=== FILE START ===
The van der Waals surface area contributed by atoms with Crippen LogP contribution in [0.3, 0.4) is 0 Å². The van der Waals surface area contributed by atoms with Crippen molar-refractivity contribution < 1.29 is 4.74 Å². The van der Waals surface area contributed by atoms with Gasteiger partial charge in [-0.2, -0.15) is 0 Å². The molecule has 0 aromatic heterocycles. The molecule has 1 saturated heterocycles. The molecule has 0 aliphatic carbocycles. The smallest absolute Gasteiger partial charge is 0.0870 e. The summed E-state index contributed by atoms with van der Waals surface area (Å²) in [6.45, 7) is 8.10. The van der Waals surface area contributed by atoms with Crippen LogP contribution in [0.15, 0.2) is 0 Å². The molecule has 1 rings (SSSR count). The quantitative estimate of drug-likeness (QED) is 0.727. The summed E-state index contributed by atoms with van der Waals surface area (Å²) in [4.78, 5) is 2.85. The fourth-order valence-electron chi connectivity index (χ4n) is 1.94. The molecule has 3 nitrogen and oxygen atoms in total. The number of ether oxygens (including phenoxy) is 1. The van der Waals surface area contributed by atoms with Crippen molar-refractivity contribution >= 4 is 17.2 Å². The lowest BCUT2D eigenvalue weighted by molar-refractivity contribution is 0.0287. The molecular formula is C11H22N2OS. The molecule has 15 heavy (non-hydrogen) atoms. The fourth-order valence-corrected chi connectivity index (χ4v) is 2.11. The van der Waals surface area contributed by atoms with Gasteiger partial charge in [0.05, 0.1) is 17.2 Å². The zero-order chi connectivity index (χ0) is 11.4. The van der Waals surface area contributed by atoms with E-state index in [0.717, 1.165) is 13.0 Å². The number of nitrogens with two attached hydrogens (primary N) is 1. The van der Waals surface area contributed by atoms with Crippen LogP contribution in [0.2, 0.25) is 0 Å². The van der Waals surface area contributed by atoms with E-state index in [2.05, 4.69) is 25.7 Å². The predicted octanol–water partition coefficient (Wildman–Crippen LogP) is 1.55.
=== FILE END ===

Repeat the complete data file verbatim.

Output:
The van der Waals surface area contributed by atoms with Crippen LogP contribution in [0.3, 0.4) is 0 Å². The van der Waals surface area contributed by atoms with Crippen molar-refractivity contribution < 1.29 is 4.74 Å². The van der Waals surface area contributed by atoms with Gasteiger partial charge in [-0.2, -0.15) is 0 Å². The molecule has 0 aromatic heterocycles. The molecule has 1 saturated heterocycles. The molecule has 0 aliphatic carbocycles. The smallest absolute Gasteiger partial charge is 0.0870 e. The summed E-state index contributed by atoms with van der Waals surface area (Å²) in [6.45, 7) is 8.10. The van der Waals surface area contributed by atoms with Crippen LogP contribution in [0.15, 0.2) is 0 Å². The molecule has 1 rings (SSSR count). The quantitative estimate of drug-likeness (QED) is 0.727. The summed E-state index contributed by atoms with van der Waals surface area (Å²) in [4.78, 5) is 2.85. The fourth-order valence-electron chi connectivity index (χ4n) is 1.94. The molecule has 3 nitrogen and oxygen atoms in total. The number of ether oxygens (including phenoxy) is 1. The van der Waals surface area contributed by atoms with Crippen molar-refractivity contribution >= 4 is 17.2 Å². The lowest BCUT2D eigenvalue weighted by molar-refractivity contribution is 0.0287. The molecular formula is C11H22N2OS. The molecule has 15 heavy (non-hydrogen) atoms. The fourth-order valence-corrected chi connectivity index (χ4v) is 2.11. The van der Waals surface area contributed by atoms with Gasteiger partial charge in [0.05, 0.1) is 17.2 Å². The zero-order chi connectivity index (χ0) is 11.4. The van der Waals surface area contributed by atoms with E-state index in [0.717, 1.165) is 13.0 Å². The number of nitrogens with two attached hydrogens (primary N) is 1. The van der Waals surface area contributed by atoms with Crippen LogP contribution in [0.2, 0.25) is 0 Å². The van der Waals surface area contributed by atoms with E-state index in [2.05, 4.69) is 25.7 Å². The predicted octanol–water partition coefficient (Wildman–Crippen LogP) is 1.55.